The world of technology is an ever-changing and exciting one. As consumers, invariably what we want technology that makes tasks easier and cheaper, or that keeps us entertained.
While there is no denying that consumer tech enriches our lives, there are drawbacks.
Uber’s on-demand system means that once the taxi companies have all gone bust meaning that people living in the suburbs will no longer be able to book a car. Spotify’s instant access has made treasured record collections a thing of the past. And Netflix’s vast library of instantly accessible films and boxsets means that many viewers simply click away unless productions provide potentially shallow, immediate thrills.
Fundamentally, we want things quicker, easier and cheaper – but does this mean we value those things less and less?
There are parallels with education technology. To get sales, edtech companies must offer something that people want. But if that is quicker, easier and cheaper education then we may risk losing something important. We would all like to excel with minimal effort, but education does not work like that – there are no shortcuts to learning. Companies that ride this trend will not succeed in the long run.
With this in mind, here are four ways that edtech businesses can make a difference to the future of students right now, and build a truly sustainable product offering:
Create technology that meets a need not a desire
Educational institutions often adopt consumer technology simply because it is desirable, not because it will give the student a better future. For example, a major trend over the last few years has been for schools to buy tablets for use in the classroom. This may look good to prospective parents, but it has had mixed results.
While businesses may succeed in the short term by capitalising on such trends, educational institutions are starting to become more aware of the failings in such crazes, as the results don’t match the hype. A sustainable strategy for edtech businesses must be to create products that actually solve real problems and answer real needs.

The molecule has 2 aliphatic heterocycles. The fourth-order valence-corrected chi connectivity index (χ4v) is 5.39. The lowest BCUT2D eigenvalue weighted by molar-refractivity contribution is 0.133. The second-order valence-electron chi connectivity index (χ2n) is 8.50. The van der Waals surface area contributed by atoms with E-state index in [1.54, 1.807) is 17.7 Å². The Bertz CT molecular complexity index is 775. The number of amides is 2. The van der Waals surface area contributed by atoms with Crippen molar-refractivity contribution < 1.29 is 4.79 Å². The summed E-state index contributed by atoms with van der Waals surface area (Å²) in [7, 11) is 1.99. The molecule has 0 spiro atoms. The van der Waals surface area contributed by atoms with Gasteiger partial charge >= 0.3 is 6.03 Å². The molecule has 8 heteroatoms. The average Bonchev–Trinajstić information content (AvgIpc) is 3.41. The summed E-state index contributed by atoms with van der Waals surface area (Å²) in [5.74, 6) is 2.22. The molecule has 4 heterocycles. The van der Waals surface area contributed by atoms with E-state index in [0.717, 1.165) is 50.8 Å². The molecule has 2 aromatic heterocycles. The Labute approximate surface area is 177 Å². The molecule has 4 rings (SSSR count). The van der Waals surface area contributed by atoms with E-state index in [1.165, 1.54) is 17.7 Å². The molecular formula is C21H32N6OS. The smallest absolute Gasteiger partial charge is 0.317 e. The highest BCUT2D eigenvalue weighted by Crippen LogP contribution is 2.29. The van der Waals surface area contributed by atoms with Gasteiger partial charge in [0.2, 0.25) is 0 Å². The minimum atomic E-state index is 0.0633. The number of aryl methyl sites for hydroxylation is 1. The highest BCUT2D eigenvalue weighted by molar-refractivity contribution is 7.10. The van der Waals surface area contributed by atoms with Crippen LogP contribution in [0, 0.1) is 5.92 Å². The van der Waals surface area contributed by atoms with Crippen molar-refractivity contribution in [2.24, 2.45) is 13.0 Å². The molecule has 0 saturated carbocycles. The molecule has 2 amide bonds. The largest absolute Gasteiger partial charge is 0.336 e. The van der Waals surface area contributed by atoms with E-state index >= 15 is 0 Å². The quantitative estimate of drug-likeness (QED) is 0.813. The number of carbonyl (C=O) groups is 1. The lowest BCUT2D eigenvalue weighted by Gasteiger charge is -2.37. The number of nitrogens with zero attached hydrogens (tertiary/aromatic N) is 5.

Businesses must make sure that the tech they create addresses the challenges that students face, rather than creating gimmicky technology. It will be the former technologies that demonstrably improve learning in the coming years. To identify existing needs, businesses should conduct research into the issues that currently obstruct student attainment.
Tech should develop core skills rather than spoon-feed
Some skills take time to develop. Anyone who has learnt a musical instrument can attest to that. We want technology to make every task easier, but when it comes to education easier does not necessarily mean better.
Technology should be used to overcome the barriers to learning which some students face and to develop hard-to-teach skills, rather than to offer short-cuts. Education is our way of investing in future generations by helping people to achieve their potential and cultivate the skills that they need for success. We need businesses to create technology which works towards that goal – difficulty in study is valuable to and works towards the learning process.
We are fortunate to have an education system that values understanding, analysis and discourse over simple fact-regurgitation. We need to make sure our edtech is developing those skills and not just spoon-feeding information for exams.
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